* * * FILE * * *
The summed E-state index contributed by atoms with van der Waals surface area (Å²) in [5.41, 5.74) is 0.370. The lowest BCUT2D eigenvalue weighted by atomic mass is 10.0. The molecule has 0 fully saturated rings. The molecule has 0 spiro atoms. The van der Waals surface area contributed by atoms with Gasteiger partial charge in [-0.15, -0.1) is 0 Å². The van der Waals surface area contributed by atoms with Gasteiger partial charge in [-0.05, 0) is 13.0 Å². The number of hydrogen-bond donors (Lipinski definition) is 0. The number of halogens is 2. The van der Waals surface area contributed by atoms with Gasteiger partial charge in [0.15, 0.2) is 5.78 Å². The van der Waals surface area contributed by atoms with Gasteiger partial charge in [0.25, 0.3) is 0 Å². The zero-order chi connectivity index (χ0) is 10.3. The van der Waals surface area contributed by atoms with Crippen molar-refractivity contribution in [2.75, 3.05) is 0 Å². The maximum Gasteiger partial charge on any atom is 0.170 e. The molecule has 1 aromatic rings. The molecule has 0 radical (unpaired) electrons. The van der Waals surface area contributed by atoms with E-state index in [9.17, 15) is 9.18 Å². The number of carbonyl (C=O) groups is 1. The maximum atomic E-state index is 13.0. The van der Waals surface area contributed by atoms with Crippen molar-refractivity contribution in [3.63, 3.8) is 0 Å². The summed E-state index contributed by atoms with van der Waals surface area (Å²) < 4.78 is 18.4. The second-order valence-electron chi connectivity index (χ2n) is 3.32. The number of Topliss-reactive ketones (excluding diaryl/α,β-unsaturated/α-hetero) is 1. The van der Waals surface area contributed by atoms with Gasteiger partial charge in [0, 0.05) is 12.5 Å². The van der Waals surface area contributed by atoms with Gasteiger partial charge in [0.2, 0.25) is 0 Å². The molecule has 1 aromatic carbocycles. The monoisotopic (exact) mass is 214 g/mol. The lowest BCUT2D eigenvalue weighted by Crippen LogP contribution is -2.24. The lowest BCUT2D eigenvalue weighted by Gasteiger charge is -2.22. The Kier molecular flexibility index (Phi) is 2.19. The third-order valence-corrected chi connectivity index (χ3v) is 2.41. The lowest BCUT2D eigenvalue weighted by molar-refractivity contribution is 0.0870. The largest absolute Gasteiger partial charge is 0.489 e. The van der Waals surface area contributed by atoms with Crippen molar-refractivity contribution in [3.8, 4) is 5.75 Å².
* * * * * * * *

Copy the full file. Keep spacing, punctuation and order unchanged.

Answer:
The summed E-state index contributed by atoms with van der Waals surface area (Å²) in [5.41, 5.74) is 0.370. The lowest BCUT2D eigenvalue weighted by atomic mass is 10.0. The molecule has 0 fully saturated rings. The molecule has 0 spiro atoms. The van der Waals surface area contributed by atoms with Gasteiger partial charge in [-0.15, -0.1) is 0 Å². The van der Waals surface area contributed by atoms with Gasteiger partial charge in [-0.05, 0) is 13.0 Å². The number of hydrogen-bond donors (Lipinski definition) is 0. The number of halogens is 2. The van der Waals surface area contributed by atoms with Gasteiger partial charge in [0.15, 0.2) is 5.78 Å². The van der Waals surface area contributed by atoms with Gasteiger partial charge in [0.25, 0.3) is 0 Å². The zero-order chi connectivity index (χ0) is 10.3. The van der Waals surface area contributed by atoms with Crippen molar-refractivity contribution in [2.75, 3.05) is 0 Å². The maximum Gasteiger partial charge on any atom is 0.170 e. The molecule has 1 aromatic rings. The molecule has 0 radical (unpaired) electrons. The van der Waals surface area contributed by atoms with E-state index in [9.17, 15) is 9.18 Å². The number of carbonyl (C=O) groups is 1. The maximum atomic E-state index is 13.0. The van der Waals surface area contributed by atoms with Crippen molar-refractivity contribution in [3.63, 3.8) is 0 Å². The summed E-state index contributed by atoms with van der Waals surface area (Å²) < 4.78 is 18.4. The second-order valence-electron chi connectivity index (χ2n) is 3.32. The number of Topliss-reactive ketones (excluding diaryl/α,β-unsaturated/α-hetero) is 1. The van der Waals surface area contributed by atoms with Gasteiger partial charge in [0, 0.05) is 12.5 Å². The van der Waals surface area contributed by atoms with Gasteiger partial charge in [0.2, 0.25) is 0 Å². The molecule has 1 aromatic carbocycles. The monoisotopic (exact) mass is 214 g/mol. The lowest BCUT2D eigenvalue weighted by Crippen LogP contribution is -2.24. The lowest BCUT2D eigenvalue weighted by Gasteiger charge is -2.22. The Kier molecular flexibility index (Phi) is 2.19. The third-order valence-corrected chi connectivity index (χ3v) is 2.41. The lowest BCUT2D eigenvalue weighted by molar-refractivity contribution is 0.0870. The largest absolute Gasteiger partial charge is 0.489 e. The van der Waals surface area contributed by atoms with Crippen molar-refractivity contribution in [3.8, 4) is 5.75 Å².